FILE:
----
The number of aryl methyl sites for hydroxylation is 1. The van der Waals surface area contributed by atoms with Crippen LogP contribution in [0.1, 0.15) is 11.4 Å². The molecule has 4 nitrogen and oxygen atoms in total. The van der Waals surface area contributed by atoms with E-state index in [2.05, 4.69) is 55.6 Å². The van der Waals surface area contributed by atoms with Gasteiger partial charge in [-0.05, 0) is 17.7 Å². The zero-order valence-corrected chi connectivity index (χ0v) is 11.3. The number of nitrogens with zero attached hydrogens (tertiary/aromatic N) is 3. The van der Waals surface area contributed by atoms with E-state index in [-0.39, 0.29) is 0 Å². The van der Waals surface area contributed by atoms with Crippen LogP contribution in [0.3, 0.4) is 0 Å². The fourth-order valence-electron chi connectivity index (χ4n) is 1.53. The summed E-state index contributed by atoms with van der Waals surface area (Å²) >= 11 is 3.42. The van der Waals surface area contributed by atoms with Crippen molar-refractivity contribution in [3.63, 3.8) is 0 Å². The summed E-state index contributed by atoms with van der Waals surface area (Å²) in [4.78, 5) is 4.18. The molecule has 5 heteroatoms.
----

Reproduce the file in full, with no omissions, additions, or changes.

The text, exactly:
The number of aryl methyl sites for hydroxylation is 1. The van der Waals surface area contributed by atoms with Crippen LogP contribution in [0.1, 0.15) is 11.4 Å². The molecule has 4 nitrogen and oxygen atoms in total. The van der Waals surface area contributed by atoms with E-state index in [2.05, 4.69) is 55.6 Å². The van der Waals surface area contributed by atoms with Gasteiger partial charge in [-0.05, 0) is 17.7 Å². The zero-order valence-corrected chi connectivity index (χ0v) is 11.3. The number of nitrogens with zero attached hydrogens (tertiary/aromatic N) is 3. The van der Waals surface area contributed by atoms with E-state index in [-0.39, 0.29) is 0 Å². The van der Waals surface area contributed by atoms with Crippen LogP contribution in [0.3, 0.4) is 0 Å². The fourth-order valence-electron chi connectivity index (χ4n) is 1.53. The summed E-state index contributed by atoms with van der Waals surface area (Å²) >= 11 is 3.42. The van der Waals surface area contributed by atoms with Crippen molar-refractivity contribution in [3.63, 3.8) is 0 Å². The summed E-state index contributed by atoms with van der Waals surface area (Å²) in [4.78, 5) is 4.18. The molecule has 5 heteroatoms.